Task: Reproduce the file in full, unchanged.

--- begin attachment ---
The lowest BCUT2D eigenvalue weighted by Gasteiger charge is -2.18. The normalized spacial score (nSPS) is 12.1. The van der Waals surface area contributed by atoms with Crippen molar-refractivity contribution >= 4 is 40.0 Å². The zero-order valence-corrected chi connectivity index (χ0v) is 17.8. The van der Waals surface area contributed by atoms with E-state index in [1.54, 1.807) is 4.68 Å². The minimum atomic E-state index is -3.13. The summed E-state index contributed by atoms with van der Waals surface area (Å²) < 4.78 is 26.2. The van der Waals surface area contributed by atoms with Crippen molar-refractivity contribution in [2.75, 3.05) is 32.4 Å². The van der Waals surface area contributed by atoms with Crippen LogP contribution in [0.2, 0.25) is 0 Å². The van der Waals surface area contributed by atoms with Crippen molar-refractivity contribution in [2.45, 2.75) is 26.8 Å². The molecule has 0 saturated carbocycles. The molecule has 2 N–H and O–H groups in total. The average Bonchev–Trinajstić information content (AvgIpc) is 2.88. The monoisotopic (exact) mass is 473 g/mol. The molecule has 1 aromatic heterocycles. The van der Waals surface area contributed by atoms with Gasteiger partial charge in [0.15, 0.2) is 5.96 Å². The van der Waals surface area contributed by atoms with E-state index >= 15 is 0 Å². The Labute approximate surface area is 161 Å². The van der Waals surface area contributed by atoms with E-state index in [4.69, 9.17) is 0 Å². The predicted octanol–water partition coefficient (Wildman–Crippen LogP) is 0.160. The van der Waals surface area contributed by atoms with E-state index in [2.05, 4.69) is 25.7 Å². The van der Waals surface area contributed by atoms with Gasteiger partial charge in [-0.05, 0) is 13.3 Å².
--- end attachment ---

The lowest BCUT2D eigenvalue weighted by Gasteiger charge is -2.18. The normalized spacial score (nSPS) is 12.1. The van der Waals surface area contributed by atoms with Crippen molar-refractivity contribution >= 4 is 40.0 Å². The zero-order valence-corrected chi connectivity index (χ0v) is 17.8. The van der Waals surface area contributed by atoms with E-state index in [1.54, 1.807) is 4.68 Å². The minimum atomic E-state index is -3.13. The summed E-state index contributed by atoms with van der Waals surface area (Å²) < 4.78 is 26.2. The van der Waals surface area contributed by atoms with Crippen molar-refractivity contribution in [2.75, 3.05) is 32.4 Å². The van der Waals surface area contributed by atoms with Crippen LogP contribution in [0.2, 0.25) is 0 Å². The van der Waals surface area contributed by atoms with Crippen molar-refractivity contribution in [2.45, 2.75) is 26.8 Å². The molecule has 0 saturated carbocycles. The molecule has 2 N–H and O–H groups in total. The average Bonchev–Trinajstić information content (AvgIpc) is 2.88. The monoisotopic (exact) mass is 473 g/mol. The molecule has 1 aromatic heterocycles. The van der Waals surface area contributed by atoms with Gasteiger partial charge in [0.15, 0.2) is 5.96 Å². The van der Waals surface area contributed by atoms with E-state index >= 15 is 0 Å². The Labute approximate surface area is 161 Å². The van der Waals surface area contributed by atoms with E-state index in [4.69, 9.17) is 0 Å². The predicted octanol–water partition coefficient (Wildman–Crippen LogP) is 0.160. The van der Waals surface area contributed by atoms with E-state index in [2.05, 4.69) is 25.7 Å². The van der Waals surface area contributed by atoms with Gasteiger partial charge in [-0.05, 0) is 13.3 Å².